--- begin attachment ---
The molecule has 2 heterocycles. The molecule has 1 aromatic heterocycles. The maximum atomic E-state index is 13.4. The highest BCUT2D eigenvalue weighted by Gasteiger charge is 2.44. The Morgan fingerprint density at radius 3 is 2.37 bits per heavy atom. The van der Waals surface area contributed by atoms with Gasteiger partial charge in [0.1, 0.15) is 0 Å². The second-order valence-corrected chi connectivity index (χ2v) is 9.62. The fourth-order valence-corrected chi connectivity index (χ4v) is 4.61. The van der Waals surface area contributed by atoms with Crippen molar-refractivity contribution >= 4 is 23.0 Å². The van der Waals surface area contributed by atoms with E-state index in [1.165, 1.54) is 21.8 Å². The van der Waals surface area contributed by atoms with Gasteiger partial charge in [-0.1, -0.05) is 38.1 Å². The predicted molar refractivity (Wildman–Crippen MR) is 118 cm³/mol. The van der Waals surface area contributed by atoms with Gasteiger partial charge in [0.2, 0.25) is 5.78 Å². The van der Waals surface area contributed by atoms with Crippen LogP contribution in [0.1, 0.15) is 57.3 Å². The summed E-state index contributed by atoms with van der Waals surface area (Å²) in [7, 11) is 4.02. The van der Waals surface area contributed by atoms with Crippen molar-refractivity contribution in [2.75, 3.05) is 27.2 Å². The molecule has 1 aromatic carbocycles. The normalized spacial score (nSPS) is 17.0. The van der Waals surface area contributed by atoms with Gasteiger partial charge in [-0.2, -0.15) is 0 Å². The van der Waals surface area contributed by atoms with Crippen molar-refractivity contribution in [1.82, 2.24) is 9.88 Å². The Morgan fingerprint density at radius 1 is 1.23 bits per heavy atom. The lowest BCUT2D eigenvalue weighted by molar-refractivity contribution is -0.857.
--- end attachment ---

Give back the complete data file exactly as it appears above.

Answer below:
The molecule has 2 heterocycles. The molecule has 1 aromatic heterocycles. The maximum atomic E-state index is 13.4. The highest BCUT2D eigenvalue weighted by Gasteiger charge is 2.44. The Morgan fingerprint density at radius 3 is 2.37 bits per heavy atom. The van der Waals surface area contributed by atoms with Gasteiger partial charge in [0.1, 0.15) is 0 Å². The second-order valence-corrected chi connectivity index (χ2v) is 9.62. The fourth-order valence-corrected chi connectivity index (χ4v) is 4.61. The van der Waals surface area contributed by atoms with Crippen molar-refractivity contribution >= 4 is 23.0 Å². The van der Waals surface area contributed by atoms with E-state index in [1.165, 1.54) is 21.8 Å². The van der Waals surface area contributed by atoms with Gasteiger partial charge in [-0.1, -0.05) is 38.1 Å². The predicted molar refractivity (Wildman–Crippen MR) is 118 cm³/mol. The van der Waals surface area contributed by atoms with Gasteiger partial charge in [0.2, 0.25) is 5.78 Å². The van der Waals surface area contributed by atoms with Crippen LogP contribution in [0.1, 0.15) is 57.3 Å². The summed E-state index contributed by atoms with van der Waals surface area (Å²) in [7, 11) is 4.02. The van der Waals surface area contributed by atoms with Crippen molar-refractivity contribution in [2.75, 3.05) is 27.2 Å². The molecule has 1 aromatic carbocycles. The normalized spacial score (nSPS) is 17.0. The van der Waals surface area contributed by atoms with Gasteiger partial charge in [-0.2, -0.15) is 0 Å². The van der Waals surface area contributed by atoms with Crippen molar-refractivity contribution in [1.82, 2.24) is 9.88 Å². The Morgan fingerprint density at radius 1 is 1.23 bits per heavy atom. The lowest BCUT2D eigenvalue weighted by molar-refractivity contribution is -0.857.